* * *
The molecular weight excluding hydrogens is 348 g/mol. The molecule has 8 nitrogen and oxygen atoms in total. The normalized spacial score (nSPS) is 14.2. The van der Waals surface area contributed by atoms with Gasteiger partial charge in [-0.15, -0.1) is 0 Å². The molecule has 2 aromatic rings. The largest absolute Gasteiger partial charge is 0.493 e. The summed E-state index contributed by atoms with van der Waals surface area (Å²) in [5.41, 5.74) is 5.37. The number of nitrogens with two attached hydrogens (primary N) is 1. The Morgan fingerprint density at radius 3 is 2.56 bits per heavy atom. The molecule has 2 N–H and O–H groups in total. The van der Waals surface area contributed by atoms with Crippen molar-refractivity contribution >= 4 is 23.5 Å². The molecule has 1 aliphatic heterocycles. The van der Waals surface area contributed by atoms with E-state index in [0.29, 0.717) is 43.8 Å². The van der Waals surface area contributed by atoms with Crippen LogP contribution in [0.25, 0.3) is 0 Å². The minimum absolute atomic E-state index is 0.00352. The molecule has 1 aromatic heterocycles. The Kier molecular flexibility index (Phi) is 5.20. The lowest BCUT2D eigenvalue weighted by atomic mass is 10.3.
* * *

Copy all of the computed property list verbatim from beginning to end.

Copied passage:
The molecular weight excluding hydrogens is 348 g/mol. The molecule has 8 nitrogen and oxygen atoms in total. The normalized spacial score (nSPS) is 14.2. The van der Waals surface area contributed by atoms with Gasteiger partial charge in [-0.15, -0.1) is 0 Å². The molecule has 2 aromatic rings. The largest absolute Gasteiger partial charge is 0.493 e. The summed E-state index contributed by atoms with van der Waals surface area (Å²) in [5.41, 5.74) is 5.37. The number of nitrogens with two attached hydrogens (primary N) is 1. The Morgan fingerprint density at radius 3 is 2.56 bits per heavy atom. The molecule has 2 N–H and O–H groups in total. The van der Waals surface area contributed by atoms with Crippen molar-refractivity contribution >= 4 is 23.5 Å². The molecule has 1 aliphatic heterocycles. The van der Waals surface area contributed by atoms with E-state index in [0.29, 0.717) is 43.8 Å². The van der Waals surface area contributed by atoms with Crippen LogP contribution in [0.25, 0.3) is 0 Å². The minimum absolute atomic E-state index is 0.00352. The molecule has 1 aromatic heterocycles. The Kier molecular flexibility index (Phi) is 5.20. The lowest BCUT2D eigenvalue weighted by atomic mass is 10.3.